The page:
ATLANTA, GEORGIA – OCTOBER 09: Brian Snitker #43 of the Atlanta Braves reacts against the St. Louis … [+]
In the middle of his scheduled media chat at the 2003 Baseball Winter Meetings, Bobby Cox was informed that his Atlanta Braves had just obtained a slugger — J.D. Drew — from the St. Louis Cardnals in a five-player trade.
Current Braves manager Brian Snitker didn’t make history repeat Wednesday in San Diego but hopes it will still happen.
“I’d love to have Josh back,” he said of free-agent third baseman Josh Donaldson, who hit 37 homers for the Braves in 2019, his only year with the club. “He’s one of those guys you grow attached to, what he brought, what he did for our club. Alex (Anthopoulos) has done a great job this season with what he’s already done.
“If we don’t bring Josh back, we’ll be fine; we’ll get the stuff we need somewhere else. It’s not as easy as wanting it – I know that.”
After playing under a $23 million contract that was the largest ever doled out for a single season, Donaldson wants a new deal that could hit $100 million over four years. That’s a big ask for a 34-year-old third baseman with an injury history.
ATLANTA, GEORGIA – OCTOBER 09: Josh Donaldson #20 of the Atlanta Braves hits a solo home run … [+]
On the other hand, his righthanded power is a perfect fit in the Atlanta cleanup spot behind lefthanded No. 3 hitter Freddie Freeman. Asked whether he’s talked to Donaldson, Snitker said, “I’ve texted him a couple of times but I would have done that anyway. He kind of grows on you. He’s a great player and a good man. I’m rooting for him no matter where he plays.”
That’s quite sporting for a guy whose biggest summer rivals, the Washington Nationals and Philadelphia Phillies, have turned into his biggest winter rivals too. Both want Donaldson badly, along with the Los Angeles Dodgers and Texas Rangers.
Should one of those teams out-bid the Braves, young Austin Riley stands next in line. He got off to a hot start last year but then fizzled with a flurry of frequent strikeouts.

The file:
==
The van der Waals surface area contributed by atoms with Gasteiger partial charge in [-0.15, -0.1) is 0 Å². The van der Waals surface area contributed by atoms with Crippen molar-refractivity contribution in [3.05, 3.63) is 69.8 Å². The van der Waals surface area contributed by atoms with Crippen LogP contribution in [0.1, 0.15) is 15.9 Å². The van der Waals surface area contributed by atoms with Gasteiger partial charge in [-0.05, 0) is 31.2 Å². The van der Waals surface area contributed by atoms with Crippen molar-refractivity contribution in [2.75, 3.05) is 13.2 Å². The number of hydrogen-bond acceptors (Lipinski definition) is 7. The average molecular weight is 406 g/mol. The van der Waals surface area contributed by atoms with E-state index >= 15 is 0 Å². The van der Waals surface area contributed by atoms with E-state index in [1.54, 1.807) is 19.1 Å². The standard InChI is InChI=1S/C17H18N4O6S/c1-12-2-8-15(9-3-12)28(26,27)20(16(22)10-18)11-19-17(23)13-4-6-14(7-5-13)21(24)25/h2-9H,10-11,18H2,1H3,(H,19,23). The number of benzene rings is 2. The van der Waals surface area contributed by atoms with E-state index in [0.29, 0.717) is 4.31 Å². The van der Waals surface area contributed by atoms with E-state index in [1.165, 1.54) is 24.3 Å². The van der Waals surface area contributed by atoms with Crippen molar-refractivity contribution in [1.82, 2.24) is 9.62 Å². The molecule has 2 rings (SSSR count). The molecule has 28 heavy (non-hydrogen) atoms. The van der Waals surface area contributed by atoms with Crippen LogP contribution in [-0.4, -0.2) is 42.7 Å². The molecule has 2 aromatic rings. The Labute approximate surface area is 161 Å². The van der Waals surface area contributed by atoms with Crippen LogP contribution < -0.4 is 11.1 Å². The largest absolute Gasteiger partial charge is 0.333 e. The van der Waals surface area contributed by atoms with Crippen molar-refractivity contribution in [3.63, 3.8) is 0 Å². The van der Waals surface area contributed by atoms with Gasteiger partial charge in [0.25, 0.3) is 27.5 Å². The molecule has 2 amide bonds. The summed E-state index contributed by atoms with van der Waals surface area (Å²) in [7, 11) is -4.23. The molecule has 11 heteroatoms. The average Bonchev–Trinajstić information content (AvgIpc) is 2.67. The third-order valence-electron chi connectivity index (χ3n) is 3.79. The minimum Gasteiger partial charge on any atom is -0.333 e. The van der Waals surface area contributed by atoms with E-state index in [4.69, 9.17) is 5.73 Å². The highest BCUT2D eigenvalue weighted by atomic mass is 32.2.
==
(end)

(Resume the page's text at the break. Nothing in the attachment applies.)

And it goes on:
“He’s going through growing pains that a lot of young players go through,” Snitker said, “Ozzie Albies had the same kind of situation (in 2018). It’s part of the learning process with a kid.
“He’s aware of it and is going to be working on it this off-season. When he gets to spring training, we’ll see how he fits.
“We love Austin Riley. I think his upside is huge. We saw what he can do in this league but you don’t surprise anybody for very long. He’s going to have to make adjustments as they all do.
“We’re very confident in his ability, his aptitude, his work ethic, everything he’s got going on. We look at him to be a special player for us at some point in time. I’ve got a lot of confidence in that kid.”
WASHINGTON, DC – SEPTEMBER 14: Austin Riley #27 of the Atlanta Braves leads off first base during a … [+]
Riley, like Donaldson, has enormous righthanded power. He just needs to harness it by connecting more often. Now that Atlanta has bolstered both its rotation and relief corps, landing a power hitter to bat behind Freeman is the club’s top priority.
As Snitker explained, “We used to talk about that with Chipper Jones – trying to get somebody to hit behind him. I think it’s important. It will definitely make us a better team if we can do it.”
Since Brian McCann has already hung up his spikes, losing Donaldson could be a double whammy in the clubhouse. But the manager doesn’t think so.
“It’s a good clubhouse, a good corps of guys,” he said. “I don’t think losing one entity is going to make that much difference. The makeup of our club is an asset for us. Cole Hamels brings us great credibility too; he’s going to be great for our clubhouse.”
Hamels, a 36-year-old lefthander, inked a one-year, $18 million deal before the winter meetings. “He’ll be really good for our club, our starters, our young pitchers, the whole team,” Snitker said. “Adding a piece like that is really big for us. Same thing when we got Dallas (Keuchel) last year. Guys like that bring instant credibility. They were successful major-leaguers.